Extremely Together’s Young Leader from Uganda, who works to train teachers, Imams and young people in countering violent extremism.
As ink pours from my pen, pain pours from my heart, knowing that there are young people somewhere whose lives end prematurely, who are radicalized and preyed on by recruiters in hope for better lives, perceived after life, joy and happiness and a hope for safer spaces for identity and belonging.
My name is Ndugwa Hassan from Uganda, co-founder and Senior Programs Coordinator with the Uganda Muslim Youth Development Forum. My interest in the work of countering violent extremism stems from my survival of a terror attack on July 11th 2010 when I joined my friends to watch the world cup finals match between Spain and Holland that was being broadcast live from South Africa before two bombs rocked the rugby stadium in quick succession. Instead of blaming the government and terrorists, my friends and I took a bold decision to start the very active process of countering violent extremism in our country and the East Africa region. I have managed to transit from victimhood to being an active practitioner in challenging extremist ideologies and narratives that lead to violence. I have done this through engaging the youth populations that are most at risk of recruitment through providing them with positive alternatives, building capacity of religious leaders in conflict resolution, peace building and ICT skills to give their message a wider reach through social media engagement with the youth populations and turning mosques into centre of development rather than breeding areas for terrorists.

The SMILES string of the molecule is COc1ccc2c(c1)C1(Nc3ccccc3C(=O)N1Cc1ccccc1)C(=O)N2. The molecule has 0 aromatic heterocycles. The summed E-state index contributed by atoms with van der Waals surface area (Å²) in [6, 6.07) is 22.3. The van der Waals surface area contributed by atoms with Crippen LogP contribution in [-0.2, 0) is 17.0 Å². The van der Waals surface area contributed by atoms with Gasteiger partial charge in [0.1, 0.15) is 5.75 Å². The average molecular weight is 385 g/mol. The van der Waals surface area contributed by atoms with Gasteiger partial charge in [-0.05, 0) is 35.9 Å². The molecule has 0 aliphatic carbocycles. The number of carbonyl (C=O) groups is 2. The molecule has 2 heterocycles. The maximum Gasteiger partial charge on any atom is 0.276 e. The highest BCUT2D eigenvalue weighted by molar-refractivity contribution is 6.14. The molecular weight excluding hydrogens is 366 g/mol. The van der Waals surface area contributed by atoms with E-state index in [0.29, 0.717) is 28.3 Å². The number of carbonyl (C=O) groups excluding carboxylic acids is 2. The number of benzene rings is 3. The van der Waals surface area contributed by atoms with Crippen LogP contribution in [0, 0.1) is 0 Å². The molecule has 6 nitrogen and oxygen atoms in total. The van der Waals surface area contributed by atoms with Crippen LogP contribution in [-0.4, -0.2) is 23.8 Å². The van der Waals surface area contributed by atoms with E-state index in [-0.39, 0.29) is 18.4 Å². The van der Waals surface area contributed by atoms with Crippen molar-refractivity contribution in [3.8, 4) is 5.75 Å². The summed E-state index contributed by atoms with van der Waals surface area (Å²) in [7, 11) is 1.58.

We must engage all society in the fight against extremism – religious leaders of all faiths, women leaders, youth groups, leaders in the arts, music and sports, as well as the media and private sector.
Time and time again, youth I work with admit to being angry over the international community’s double standards toward Muslim populations and poorly governed states such as people living in Gaza, the world’s inaction on the bloody civil war in Syria, autocracy in Uganda, Zimbabwe, South Sudan, DR Congo and Somalia. They feel disempowered in their daily lives, as access to food, health care, electricity, and other basic services remains a struggle. That outrage is legitimate. The message that there are peaceful outlets for these feelings is more likely to be heard when coming from community actors like me and the other young people selected for the Extremely Together Initiative by the Kofi Annan Foundation.
I’m now part of the Extremely Together campaign that aims at providing a firm, lasting and effective counter narrative against extremist narratives and propaganda that propels many young unsuspecting people into joining terrorist groups. We are extremely together because we believe a world free of hate and terror is possible. We believe we can work together as a strong voice that will positively inspire many of our peers out there who are on the verge of joining or engaging with extremist groups.
My contribution to this campaign will be to provide alternative stories and alternative calls to action to the youth populations through various platforms including social media, mainstream media, workshops and conferences. I know there are many local voices pleading to de-link especially the peaceful teachings of Islam and other religions from the senseless violence of groups like Al-Shabab, Al-Qaeda and Daesh. My counter narrative focuses on encouraging my peers to embrace positive struggles, such as being frank in advice to a tyrannical ruler or oppressor, exercising discipline or self-restraint, taking care of one’s parents, studying, teaching, defending oneself and others in accordance with the law other than the terrorist struggle (Jihad) that ends up taking their lives and destroying humanity.